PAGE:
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Health - Reuters
'Fantastic Voyage' Into Gut Nearer to Reality
1 hour, 9 minutes ago
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By E. J. Mundell

ORLANDO (Reuters Health) - Once the stuff of science fiction, tiny, remote-controlled capsules could soon be used to diagnose and even treat illnesses anywhere in the human gut, according to researchers.

 

Such a wireless (news - web sites), video-equipped capsule -- about half the size of a grape -- has been swallowed and tested in the first human volunteer, they reported here Monday at the annual Digestive Disease Week conference.

Using a radio-guided control box, the researchers were able to "move the capsule, go backwards and look at something again," said Dr. Annette Fritscher-Ravens of the University of London.

"It's the future of wireless capsule therapy," she said.

Until recently, patients with unexplained gastrointestinal illness had only a few options when it came to diagnosis -- CT scans or MRI, endoscopy, or surgical interventions. Each has its limitations, and researchers have long sought a method of clearly viewing the inside of the entire length of the gastrointestinal tract without having to resort to surgery.

Within the last decade, researchers developed tiny, video-equipped capsules that are swallowed and then passed through the body via the normal movement of the gut.

But relying on the gut to propel the capsule forward has had its problems.

"Sometimes it runs quickly or runs very little," Fritscher-Ravens said, which can keep the capsule sitting for hours in an area of little interest, while speeding it past areas doctors want to linger on.

What was needed was a method of controlling the capsule from the outside.

Fritscher-Ravens and her colleagues say they have patented just such a method. Using technology very similar to that found in TV remotes or electronic car-keys, they attached tiny electrodes to the front and rear portions of the video capsule, along with a tiny antenna. Using a drive/reverse switch, they have been able to steer and propel the capsule through the gut, lingering wherever a lesion or other suspicious formation occurs.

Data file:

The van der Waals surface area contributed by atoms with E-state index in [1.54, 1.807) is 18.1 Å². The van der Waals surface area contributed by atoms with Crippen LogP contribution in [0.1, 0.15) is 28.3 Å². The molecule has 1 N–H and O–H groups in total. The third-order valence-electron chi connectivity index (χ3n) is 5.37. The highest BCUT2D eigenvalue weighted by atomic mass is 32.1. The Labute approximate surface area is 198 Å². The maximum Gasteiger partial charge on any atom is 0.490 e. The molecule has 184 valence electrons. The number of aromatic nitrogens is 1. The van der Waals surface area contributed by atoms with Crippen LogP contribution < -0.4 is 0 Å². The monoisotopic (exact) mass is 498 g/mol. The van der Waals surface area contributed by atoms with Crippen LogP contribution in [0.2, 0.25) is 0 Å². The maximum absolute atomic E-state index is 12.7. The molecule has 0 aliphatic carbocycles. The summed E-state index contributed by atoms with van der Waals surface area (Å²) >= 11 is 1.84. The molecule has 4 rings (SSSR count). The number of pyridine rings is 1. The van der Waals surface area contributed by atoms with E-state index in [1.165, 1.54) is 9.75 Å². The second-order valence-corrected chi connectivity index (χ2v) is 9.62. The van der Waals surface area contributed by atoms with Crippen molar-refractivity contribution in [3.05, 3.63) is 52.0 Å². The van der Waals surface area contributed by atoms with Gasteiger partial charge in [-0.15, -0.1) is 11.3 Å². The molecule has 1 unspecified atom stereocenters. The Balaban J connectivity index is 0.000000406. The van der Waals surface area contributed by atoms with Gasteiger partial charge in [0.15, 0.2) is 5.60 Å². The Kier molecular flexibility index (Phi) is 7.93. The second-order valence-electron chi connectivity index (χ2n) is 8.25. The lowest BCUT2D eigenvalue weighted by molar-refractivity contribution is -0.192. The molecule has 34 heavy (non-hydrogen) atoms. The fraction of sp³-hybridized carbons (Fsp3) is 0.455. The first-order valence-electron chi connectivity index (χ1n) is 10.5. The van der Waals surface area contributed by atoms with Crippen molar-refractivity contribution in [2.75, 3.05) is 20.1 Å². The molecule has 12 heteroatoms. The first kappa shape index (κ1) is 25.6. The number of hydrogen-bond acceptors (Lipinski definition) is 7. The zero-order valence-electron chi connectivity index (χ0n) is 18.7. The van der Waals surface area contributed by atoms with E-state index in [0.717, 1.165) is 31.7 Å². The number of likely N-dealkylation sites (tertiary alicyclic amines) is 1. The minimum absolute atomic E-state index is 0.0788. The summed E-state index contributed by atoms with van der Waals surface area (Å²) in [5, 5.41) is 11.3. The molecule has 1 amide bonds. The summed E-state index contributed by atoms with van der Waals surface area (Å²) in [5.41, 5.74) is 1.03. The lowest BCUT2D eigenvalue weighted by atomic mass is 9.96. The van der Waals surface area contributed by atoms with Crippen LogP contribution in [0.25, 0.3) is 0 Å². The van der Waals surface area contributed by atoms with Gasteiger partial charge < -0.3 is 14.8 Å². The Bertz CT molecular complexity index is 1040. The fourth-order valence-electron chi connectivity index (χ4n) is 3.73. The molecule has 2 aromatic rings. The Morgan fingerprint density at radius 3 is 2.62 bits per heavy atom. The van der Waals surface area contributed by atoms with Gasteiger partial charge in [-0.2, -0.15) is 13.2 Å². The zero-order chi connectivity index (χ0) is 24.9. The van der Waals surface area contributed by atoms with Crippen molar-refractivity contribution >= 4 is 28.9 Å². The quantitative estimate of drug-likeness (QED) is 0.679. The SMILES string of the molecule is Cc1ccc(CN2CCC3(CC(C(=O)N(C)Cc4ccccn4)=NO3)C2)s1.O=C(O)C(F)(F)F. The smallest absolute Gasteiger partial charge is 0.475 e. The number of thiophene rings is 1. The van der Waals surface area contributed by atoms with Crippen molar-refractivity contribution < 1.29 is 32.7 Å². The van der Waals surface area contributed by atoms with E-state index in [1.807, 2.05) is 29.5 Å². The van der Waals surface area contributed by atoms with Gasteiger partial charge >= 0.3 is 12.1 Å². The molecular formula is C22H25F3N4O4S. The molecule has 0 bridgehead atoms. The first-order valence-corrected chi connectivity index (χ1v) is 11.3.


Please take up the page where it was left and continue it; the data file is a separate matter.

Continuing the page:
After first testing the device in pigs, "we were able, in man, to steer the capsule backwards and forwards and stop it," Fritscher-Ravens told reporters at the meeting.

Safety was always a concern, but the device only requires 5 milli-amps of power. "This is very, very little power -- much less power than would interfere with a heart rate or anything," the researcher said.

The capsule, which is meant to be disposable, safely passes through the gut and is flushed away with a regular bowel movement.

Speaking with Reuters Health, Fritscher-Ravens and co-researcher Dr. C. Paul Swain (who was the first human test subject) said they expect the device to go through further trials and then be submitted for approval by the U.S. Food and Drug Administration (news - web sites) within the next two to three years.

They have high hopes for the capsule. Someday, the device might be made to travel through the gut and grab tiny pieces of tissue for biopsy. It might even be used to treat disease, possibly eliminating the need for surgery, according to the researchers.

"Right now, with this capsule we can see (a lesion), but we can't treat it," Fritscher-Ravens said. However, she envisages a future where "you can swallow two capsules that come together, and then you can just fire a laser at the lesion."


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